Constitutional Politics and the Judiciary
Decision-making in Central and Eastern Europe
Recent confrontations between constitutional courts and parliamentary majorities, for example in Poland and Hungary, have attracted international interest in the relationship between the judiciary and the legislature in Central and Eastern European countries. Several political actors have argued that courts have assumed too much power after the democratic transformation process in 1989/1990. These claims are explicitly or implicitly connected to the charge that courts have constrained the room for manoeuvre of the legislatures too heavily and that they have entered the field of politics. Nevertheless, the question to what extent has this aggregation of power constrained the dominant political actors has never been examined accurately and systematically in the literature. The present volume fills this gap by applying an innovative research methodology to quantify the impact and effect of court’s decisions on legislation and legislators, and measure the strength of judicial decisions in six CEE countries.
Table of Contents
1: Introduction - Kálmán Pócza; 2: Research methodology - Kálmán Pócza and Gábor Dobos; 3: The Czech Constitutional Court: Far away from political influence - Katarína Šipulová; 4: The German Federal Constitutional Court: Authority transformed into power? - Oliver W. Lembcke; 5: The Hungarian Constitutional Court: A constructive partner in constitutional dialogue - Kálmán Pócza, Gábor Dobos and Attila Gyulai; 6: The Polish Constitutional Tribunal: Deference beyond the veil of activism - Artur Wołek and Iga Kender-Jeziorska; 7: The Romanian Constitutional Court: Muddling through democratic transition - Csongor Kuti; 8: The Slovak Constitutional Court: The third legislator? - Erik Láštic and Max Steuer; 9: Courts compared: The practice of constitutional adjudication in Central and Eastern Europe - Kálmán Pócza, Gábor Dobos and Attila Gyulai;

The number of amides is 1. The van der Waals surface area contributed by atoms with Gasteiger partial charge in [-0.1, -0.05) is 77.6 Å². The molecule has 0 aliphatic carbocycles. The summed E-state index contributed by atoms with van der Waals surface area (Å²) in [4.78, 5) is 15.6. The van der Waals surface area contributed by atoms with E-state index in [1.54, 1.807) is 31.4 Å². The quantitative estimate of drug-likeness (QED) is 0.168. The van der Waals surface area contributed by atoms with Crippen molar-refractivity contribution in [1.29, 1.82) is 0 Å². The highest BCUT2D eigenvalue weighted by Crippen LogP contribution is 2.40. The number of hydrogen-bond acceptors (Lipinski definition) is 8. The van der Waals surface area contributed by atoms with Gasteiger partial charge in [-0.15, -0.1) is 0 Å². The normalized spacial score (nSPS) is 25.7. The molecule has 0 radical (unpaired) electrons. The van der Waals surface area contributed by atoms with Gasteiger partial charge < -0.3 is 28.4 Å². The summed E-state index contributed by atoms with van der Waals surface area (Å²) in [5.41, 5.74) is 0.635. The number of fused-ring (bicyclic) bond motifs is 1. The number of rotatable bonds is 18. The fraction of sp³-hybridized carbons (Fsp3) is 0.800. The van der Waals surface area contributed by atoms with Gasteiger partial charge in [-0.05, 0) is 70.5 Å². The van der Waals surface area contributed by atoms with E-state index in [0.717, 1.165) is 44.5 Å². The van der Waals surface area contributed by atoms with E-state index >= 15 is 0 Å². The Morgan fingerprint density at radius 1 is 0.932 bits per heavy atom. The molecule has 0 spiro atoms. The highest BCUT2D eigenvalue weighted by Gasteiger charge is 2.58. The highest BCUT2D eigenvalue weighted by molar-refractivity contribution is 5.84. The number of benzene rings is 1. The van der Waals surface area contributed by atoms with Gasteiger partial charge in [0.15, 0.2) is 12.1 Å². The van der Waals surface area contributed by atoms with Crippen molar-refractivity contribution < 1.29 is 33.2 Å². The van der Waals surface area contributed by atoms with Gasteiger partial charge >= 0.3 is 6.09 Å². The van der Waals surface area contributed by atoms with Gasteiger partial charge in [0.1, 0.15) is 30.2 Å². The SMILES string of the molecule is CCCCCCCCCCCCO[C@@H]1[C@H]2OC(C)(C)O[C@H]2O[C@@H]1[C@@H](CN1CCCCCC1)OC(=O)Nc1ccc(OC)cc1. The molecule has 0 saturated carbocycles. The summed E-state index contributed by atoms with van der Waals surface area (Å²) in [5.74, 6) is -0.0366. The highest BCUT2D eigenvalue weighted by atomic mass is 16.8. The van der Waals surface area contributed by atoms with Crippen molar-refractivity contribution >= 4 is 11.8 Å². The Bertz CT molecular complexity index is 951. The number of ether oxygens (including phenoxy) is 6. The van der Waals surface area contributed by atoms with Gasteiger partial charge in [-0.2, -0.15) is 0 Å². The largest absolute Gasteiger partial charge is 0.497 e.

Kálmán Pócza is senior research fellow at the Institute for Political Science of the Hungarian Academy of Sciences and associate professor at the Pázmány Péter Catholic University Budapest. He is the Principal Investigator of the JUDICON research project (www.judicon.tk.mta.hu).